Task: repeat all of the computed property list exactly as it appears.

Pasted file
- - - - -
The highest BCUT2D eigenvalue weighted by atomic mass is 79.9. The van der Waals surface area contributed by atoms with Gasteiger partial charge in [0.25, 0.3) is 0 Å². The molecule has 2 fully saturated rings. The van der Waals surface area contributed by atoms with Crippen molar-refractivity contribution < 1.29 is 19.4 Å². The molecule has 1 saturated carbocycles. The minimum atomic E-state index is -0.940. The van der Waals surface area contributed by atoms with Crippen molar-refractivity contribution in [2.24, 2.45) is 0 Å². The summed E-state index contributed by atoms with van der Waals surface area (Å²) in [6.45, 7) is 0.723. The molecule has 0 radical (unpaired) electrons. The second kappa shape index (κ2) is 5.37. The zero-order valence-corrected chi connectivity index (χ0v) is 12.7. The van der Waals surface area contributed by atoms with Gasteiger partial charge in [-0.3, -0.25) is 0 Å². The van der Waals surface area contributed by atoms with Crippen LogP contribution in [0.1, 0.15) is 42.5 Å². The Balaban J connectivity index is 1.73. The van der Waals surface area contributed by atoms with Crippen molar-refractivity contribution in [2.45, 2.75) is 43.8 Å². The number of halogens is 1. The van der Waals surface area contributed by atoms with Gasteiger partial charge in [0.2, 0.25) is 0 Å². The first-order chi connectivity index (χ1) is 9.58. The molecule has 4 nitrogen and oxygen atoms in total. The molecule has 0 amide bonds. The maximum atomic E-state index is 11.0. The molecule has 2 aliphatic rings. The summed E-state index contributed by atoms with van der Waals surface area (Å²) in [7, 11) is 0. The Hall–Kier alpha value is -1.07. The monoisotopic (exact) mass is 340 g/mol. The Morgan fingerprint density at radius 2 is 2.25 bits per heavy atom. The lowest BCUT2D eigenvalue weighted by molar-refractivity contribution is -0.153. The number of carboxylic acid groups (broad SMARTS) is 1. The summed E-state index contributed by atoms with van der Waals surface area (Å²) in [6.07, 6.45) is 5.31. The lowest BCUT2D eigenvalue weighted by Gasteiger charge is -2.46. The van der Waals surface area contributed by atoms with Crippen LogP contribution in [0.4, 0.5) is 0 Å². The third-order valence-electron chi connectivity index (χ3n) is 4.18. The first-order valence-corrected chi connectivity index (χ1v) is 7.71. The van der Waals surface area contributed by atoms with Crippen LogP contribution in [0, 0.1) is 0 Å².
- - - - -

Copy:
The highest BCUT2D eigenvalue weighted by atomic mass is 79.9. The van der Waals surface area contributed by atoms with Gasteiger partial charge in [0.25, 0.3) is 0 Å². The molecule has 2 fully saturated rings. The van der Waals surface area contributed by atoms with Crippen molar-refractivity contribution < 1.29 is 19.4 Å². The molecule has 1 saturated carbocycles. The minimum atomic E-state index is -0.940. The van der Waals surface area contributed by atoms with Crippen molar-refractivity contribution in [2.24, 2.45) is 0 Å². The summed E-state index contributed by atoms with van der Waals surface area (Å²) in [6.45, 7) is 0.723. The molecule has 0 radical (unpaired) electrons. The second kappa shape index (κ2) is 5.37. The zero-order valence-corrected chi connectivity index (χ0v) is 12.7. The van der Waals surface area contributed by atoms with Gasteiger partial charge in [-0.3, -0.25) is 0 Å². The van der Waals surface area contributed by atoms with Crippen LogP contribution in [0.1, 0.15) is 42.5 Å². The Balaban J connectivity index is 1.73. The van der Waals surface area contributed by atoms with Crippen molar-refractivity contribution in [2.45, 2.75) is 43.8 Å². The number of halogens is 1. The van der Waals surface area contributed by atoms with Gasteiger partial charge in [0.2, 0.25) is 0 Å². The first-order chi connectivity index (χ1) is 9.58. The molecule has 4 nitrogen and oxygen atoms in total. The molecule has 0 amide bonds. The maximum atomic E-state index is 11.0. The molecule has 2 aliphatic rings. The summed E-state index contributed by atoms with van der Waals surface area (Å²) in [7, 11) is 0. The Hall–Kier alpha value is -1.07. The monoisotopic (exact) mass is 340 g/mol. The Morgan fingerprint density at radius 2 is 2.25 bits per heavy atom. The lowest BCUT2D eigenvalue weighted by molar-refractivity contribution is -0.153. The number of carboxylic acid groups (broad SMARTS) is 1. The summed E-state index contributed by atoms with van der Waals surface area (Å²) in [6.07, 6.45) is 5.31. The lowest BCUT2D eigenvalue weighted by Gasteiger charge is -2.46. The van der Waals surface area contributed by atoms with Crippen LogP contribution in [0.4, 0.5) is 0 Å². The third-order valence-electron chi connectivity index (χ3n) is 4.18. The first-order valence-corrected chi connectivity index (χ1v) is 7.71. The van der Waals surface area contributed by atoms with Crippen LogP contribution in [0, 0.1) is 0 Å².